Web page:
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. 2019 Jul 31;9(1):11137.
doi: 10.1038/s41598-019-47319-w.

A Fiber-Coupled Stimulated Emission Depletion Microscope for Bend-Insensitive Through-Fiber Imaging

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Free PMC article

A Fiber-Coupled Stimulated Emission Depletion Microscope for Bend-Insensitive Through-Fiber Imaging

Brendan M Heffernan et al. Sci Rep. .
Free PMC article

Abstract

We present results for a new type of fiber-coupled stimulated emission depletion (STED) microscope which uses a single fiber to transport STED and excitation light, as well as collect the fluorescence signal. Our method utilizes two higher-order eigenmodes of polarization maintaining (PM) fiber to generate the doughnut-shaped STED beam. The modes are excited with separate beams that share no temporal coherence, yielding output that is independent of fiber bending. We measured the resolution using 45 nm fluorescent beads and found a median bead image size of 116 nm. This resolution does not change as function of fiber bending radius, demonstrating robust operation. We report, for the first time, STED images of fixed biological samples collected in the epi-direction through fiber. Our microscope design shows promise for future use in super-resolution micro-endoscopes and in vivo neural imaging in awake and freely-behaving animals.

Conflict of interest statement

The authors declare no competing interests.

Figures

Figure 1
Figure 1
Simulated addition of PM fiber modes. (a) and (b) When the two excited fiber modes are coherent with respect to each other, i.e. their phases are correlated, the resulting mode depends on their relative phase. This means that fiber bending will change the output by changing the relative phase. (c) If the two modes share no phase correlation, the resulting mode is a doughnut shape regardless of relative phase.
Figure 2
Figure 2
A diagram of the fiber STED microscope. Fluorophores are excited at 485 nm and depleted at 585 nm. The lasers have a repetition rate of 20 MHz. The STED laser (at 585 nm) is shaped to match the PM01 mode using a spatial light modulator (SLM). A polarizing cube beamsplitter (PBS) splits the beam into a Mach-Zehnder interferometer. In one arm, a dove prism rotates the spatial profile of the laser and introduces a delay of 74 ps. The transverse modes of the two STED beams are pictured, with the polarization indicated by black arrows. These beams are combined using another PBS and coupled to PM fiber (two meter length). The excitation light is sent through quarter and half-wave plates to control its polarization and then a high-pass dichroic mirror combines it with the STED light. Upon exiting the fiber, the STED and excitation beams are collimated and focused onto a fluorescent sample using a 1.4 NA, oil-immersion objective. This objective collects and collimates fluorescence, which is then coupled back into the PM fiber. A dichroic mirror splits the fluorescence from the common beam path. The light is passed through two chromatic filters and then focused into a multimode (MM) fiber coupled to a single photon counting module (SPCM).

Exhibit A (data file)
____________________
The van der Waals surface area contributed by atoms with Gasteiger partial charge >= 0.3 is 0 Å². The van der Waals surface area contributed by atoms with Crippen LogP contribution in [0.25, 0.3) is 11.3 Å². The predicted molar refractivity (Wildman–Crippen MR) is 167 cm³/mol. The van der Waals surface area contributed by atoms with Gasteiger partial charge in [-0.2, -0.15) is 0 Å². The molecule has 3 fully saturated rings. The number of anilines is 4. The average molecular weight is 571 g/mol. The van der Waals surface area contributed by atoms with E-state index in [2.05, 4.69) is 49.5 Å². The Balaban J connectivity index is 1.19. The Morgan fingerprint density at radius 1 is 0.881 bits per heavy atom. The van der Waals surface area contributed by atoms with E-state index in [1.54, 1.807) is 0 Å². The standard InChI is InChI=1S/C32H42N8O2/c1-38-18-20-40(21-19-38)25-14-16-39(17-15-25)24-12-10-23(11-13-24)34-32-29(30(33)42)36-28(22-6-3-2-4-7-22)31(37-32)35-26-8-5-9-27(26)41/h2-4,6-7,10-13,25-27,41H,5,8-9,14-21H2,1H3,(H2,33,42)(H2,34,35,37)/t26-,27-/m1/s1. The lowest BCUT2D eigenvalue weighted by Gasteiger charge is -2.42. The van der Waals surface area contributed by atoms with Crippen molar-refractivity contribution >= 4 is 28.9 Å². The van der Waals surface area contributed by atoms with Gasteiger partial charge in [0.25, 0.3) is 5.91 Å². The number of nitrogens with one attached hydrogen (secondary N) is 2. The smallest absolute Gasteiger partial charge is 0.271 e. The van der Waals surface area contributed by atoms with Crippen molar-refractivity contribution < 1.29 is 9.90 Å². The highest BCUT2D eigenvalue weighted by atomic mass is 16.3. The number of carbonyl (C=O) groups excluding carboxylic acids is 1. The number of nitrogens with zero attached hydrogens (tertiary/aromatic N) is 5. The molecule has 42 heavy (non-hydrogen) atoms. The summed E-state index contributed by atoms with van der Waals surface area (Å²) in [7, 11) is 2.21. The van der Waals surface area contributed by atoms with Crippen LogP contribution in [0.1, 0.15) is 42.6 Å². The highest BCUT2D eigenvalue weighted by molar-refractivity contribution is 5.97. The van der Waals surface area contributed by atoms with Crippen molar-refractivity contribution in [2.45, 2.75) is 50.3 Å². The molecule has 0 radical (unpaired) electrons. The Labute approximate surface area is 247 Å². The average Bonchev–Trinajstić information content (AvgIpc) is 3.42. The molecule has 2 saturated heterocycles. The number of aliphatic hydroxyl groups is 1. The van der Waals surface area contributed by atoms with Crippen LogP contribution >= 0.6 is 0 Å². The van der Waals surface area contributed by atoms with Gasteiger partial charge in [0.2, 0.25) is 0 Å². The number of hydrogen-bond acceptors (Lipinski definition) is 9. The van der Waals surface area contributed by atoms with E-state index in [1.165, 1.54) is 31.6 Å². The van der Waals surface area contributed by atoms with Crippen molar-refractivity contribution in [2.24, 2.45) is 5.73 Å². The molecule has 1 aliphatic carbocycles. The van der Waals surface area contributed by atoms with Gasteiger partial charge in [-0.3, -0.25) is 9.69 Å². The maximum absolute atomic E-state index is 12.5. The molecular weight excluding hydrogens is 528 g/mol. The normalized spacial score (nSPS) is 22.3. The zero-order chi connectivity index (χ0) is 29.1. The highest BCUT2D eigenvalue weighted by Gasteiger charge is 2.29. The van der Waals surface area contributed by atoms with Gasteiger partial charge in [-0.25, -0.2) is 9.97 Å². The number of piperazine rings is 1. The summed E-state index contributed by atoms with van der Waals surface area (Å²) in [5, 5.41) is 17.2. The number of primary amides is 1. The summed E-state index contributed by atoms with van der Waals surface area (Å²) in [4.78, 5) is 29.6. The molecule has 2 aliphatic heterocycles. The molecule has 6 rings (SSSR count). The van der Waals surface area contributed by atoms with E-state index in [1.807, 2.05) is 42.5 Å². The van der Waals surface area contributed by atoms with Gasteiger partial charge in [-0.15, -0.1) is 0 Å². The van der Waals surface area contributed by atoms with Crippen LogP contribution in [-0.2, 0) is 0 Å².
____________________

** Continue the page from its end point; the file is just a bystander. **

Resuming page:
Figure 3
Figure 3
Images of 45 nm fluorescent beads attained using (a) confocal and (b) STED modality. There was approximately 45 mW of power in the STED laser before the objective. The pixels size is 19.5 nm. These images have been convolved with a small Gaussian (waist of 0.8 pixels) for smoothing and the background has been subtracted to enhance clarity. A magnified area of interest is shown, and (c) a cross sectional cut of the boxed region within the magnification is shown. The top right corner of the magnified area in (a) and (b) shows raw confocal and STED images from the microscope for comparison. (d) Histogram of Gaussian-fitted FWHM values for bead images. The confocal distribution has a median of 260 nm, while the STED distribution has a median of 116 nm. This demonstrates more than a two-fold improvement of resolution from confocal. Both (c) and (d) were derived from raw data.
Figure 4
Figure 4
Images of HeLa cells immunostained for tubulin using Alexa 488. The images have been convolved with a Gaussian with a waist of 0.8 pixels (39 nm) for smoothing and the background was subtracted. The top row are confocal and the bottom row are STED images. Normalized linecuts of raw data are shown in (a) and (b), demonstrating at least a two-fold improvement in resolution. The pixel size is 48.8 nm and approximately 20 mW of STED and 6 μW of excitation power were used, measured before the objective. Figure reproduced from.
Figure 5
Figure 5
Box plot of the measured FWHM of bead images for 100 nm fluorescent beads. The center line in each box gives the median of the data set and the outer edges of the box represent the 25th and 75th percentile. The dashed line and bar denote the extremes of the distribution, not considering statistical outliers. Note that while the distribution of FWHM’s changes, this is caused by a time drift in the z-axis of the stage rather than by changes in fiber conditions. Below are images of the fiber in bent states, with minimum bend radius marked. Figure reproduced from.

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